I know that all things must change. Change is one of the basic rules of nature. The Universe is dynamic…not static. The Earth is just a tiny speck in the Universe, but it is controlled by, and subject to, the same set of natural laws that rule all the stars in the heavens.
I did not make these rules that we all live (and die) under, and I am not responsible for the way things work (or don’t). But as I have gotten older I find myself more and more wistfully mourning the human-wrought changes I see taking place around me.
What our society is doing to our little planet in its attempt to dominate and subjugate it, instead of learning to live in balance and harmony with it, is a sure fired formula for our own alienation, and eventually inhalations.
For fourteen years now I’ve been able to live in an absolutely fantastic environment, my own private personal paradise for breeding, raising, and training our Paso-Pleasure Horses. West Gait Equine Learning Center is our own little ranchette here in the Grand Valley of Western Colorado.
My wife, Maria and I are not wealthy enough to own a substantial amount of acreage ourselves, but until recently we’ve been lucky enough to be surrounded by miles and miles of wide-open space, keeping nosey neighbors at arms length, and giving an (artificial) feeling of peace and tranquility to our everyday existence in our humble homestead.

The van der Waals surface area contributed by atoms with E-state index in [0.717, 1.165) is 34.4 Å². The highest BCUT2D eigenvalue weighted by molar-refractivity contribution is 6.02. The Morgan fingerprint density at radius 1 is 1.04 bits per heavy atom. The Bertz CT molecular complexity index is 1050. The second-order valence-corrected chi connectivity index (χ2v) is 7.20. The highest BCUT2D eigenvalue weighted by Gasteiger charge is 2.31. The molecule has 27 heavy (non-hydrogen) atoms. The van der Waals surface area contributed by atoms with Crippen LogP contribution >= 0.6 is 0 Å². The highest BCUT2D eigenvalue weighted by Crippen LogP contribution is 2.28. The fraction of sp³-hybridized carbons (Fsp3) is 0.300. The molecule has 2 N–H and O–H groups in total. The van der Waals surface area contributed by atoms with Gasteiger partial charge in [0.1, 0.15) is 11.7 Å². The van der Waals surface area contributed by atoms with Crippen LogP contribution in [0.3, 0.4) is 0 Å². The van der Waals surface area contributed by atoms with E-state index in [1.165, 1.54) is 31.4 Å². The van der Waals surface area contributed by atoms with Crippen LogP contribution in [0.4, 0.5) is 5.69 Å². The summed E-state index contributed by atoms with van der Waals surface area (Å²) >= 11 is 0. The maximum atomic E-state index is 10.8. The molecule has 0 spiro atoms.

Our home place is a mere six acres, an un-irrigated chunk of high dry desert dirt, a plot of bare ground with a simple, single story, four-room log cabin sitting smack dab in the middle of it. The cabin was built around the year I was born.
By today’s standards, it’s tiny, barely big enough to house the two of us, our five cats, and our two Pomeranian dogs. Our four other dogs are content to live outside, under the covered porch by the back door. Our sixteen horses live all around us, in various sundry pens and paddocks. Like I said, it’s been our little personal oasis from the World at large.
Although our chosen cowboy lifestyle is undoubtedly a little too rough and rugged to be held up as an ideal for most modern Americans, Maria and I relish the independence and unencumbered simplicity of our somewhat primitive and unconventional existence. When it comes to personal possessions, we have little…and (fortunately) needless.
But when our lifestyle is sized up against the satisfaction gained from being in control of our own daily doings, living life with little correlation to, or interference from the work-a-day nine to five world, we count ourselves as truly rich indeed. All in all, I guess I have little room to complain. I promise I won’t stand at the pearly gates and say: “Oh St. Peter, if only I’d worked harder so I could have accumulated more!” Frankly, I think the world would be a much happier and healthier place if we all played more and worked less.
I am a very private person; a loner. I can count my close friends on the fingers of one hand. I get along with myself better than I get along with most people, and consequently, when I’m not working, I spend most of my time alone. I often joke that:”I never socialize unless I’m paid for it”, and although that line always gets a good laugh, it is founded in truth.
Many of you know me because you’ve seen me perform as a speaker/clinician at one or another of the many major horse fairs and/or expos held here and there around the United States. Of course, these events hire and bring in people like me in order to (hopefully) boost audience attendance (and profits) for the show producers. Different clinicians have their own defining disciplines and, accordingly, individual claims to fame.